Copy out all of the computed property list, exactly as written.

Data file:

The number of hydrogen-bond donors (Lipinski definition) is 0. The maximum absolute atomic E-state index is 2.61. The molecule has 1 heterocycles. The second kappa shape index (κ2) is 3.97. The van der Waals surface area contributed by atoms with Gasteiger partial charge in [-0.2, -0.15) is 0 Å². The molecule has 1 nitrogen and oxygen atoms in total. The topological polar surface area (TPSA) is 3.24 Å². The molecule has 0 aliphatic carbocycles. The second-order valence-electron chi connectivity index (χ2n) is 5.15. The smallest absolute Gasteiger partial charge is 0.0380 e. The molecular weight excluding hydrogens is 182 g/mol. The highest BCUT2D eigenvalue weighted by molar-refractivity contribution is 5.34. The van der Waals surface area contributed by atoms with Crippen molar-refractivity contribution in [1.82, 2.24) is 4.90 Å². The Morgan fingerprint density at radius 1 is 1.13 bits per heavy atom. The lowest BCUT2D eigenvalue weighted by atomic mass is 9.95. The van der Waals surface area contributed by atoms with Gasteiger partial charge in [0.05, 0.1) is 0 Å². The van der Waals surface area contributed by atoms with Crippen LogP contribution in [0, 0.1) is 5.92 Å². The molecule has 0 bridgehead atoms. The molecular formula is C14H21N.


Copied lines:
The number of hydrogen-bond donors (Lipinski definition) is 0. The maximum absolute atomic E-state index is 2.61. The molecule has 1 heterocycles. The second kappa shape index (κ2) is 3.97. The van der Waals surface area contributed by atoms with Gasteiger partial charge in [-0.2, -0.15) is 0 Å². The molecule has 1 nitrogen and oxygen atoms in total. The topological polar surface area (TPSA) is 3.24 Å². The molecule has 0 aliphatic carbocycles. The second-order valence-electron chi connectivity index (χ2n) is 5.15. The smallest absolute Gasteiger partial charge is 0.0380 e. The molecular weight excluding hydrogens is 182 g/mol. The highest BCUT2D eigenvalue weighted by molar-refractivity contribution is 5.34. The van der Waals surface area contributed by atoms with Crippen molar-refractivity contribution in [1.82, 2.24) is 4.90 Å². The Morgan fingerprint density at radius 1 is 1.13 bits per heavy atom. The lowest BCUT2D eigenvalue weighted by atomic mass is 9.95. The van der Waals surface area contributed by atoms with Gasteiger partial charge in [0.05, 0.1) is 0 Å². The van der Waals surface area contributed by atoms with Crippen LogP contribution in [0, 0.1) is 5.92 Å². The molecule has 0 bridgehead atoms. The molecular formula is C14H21N.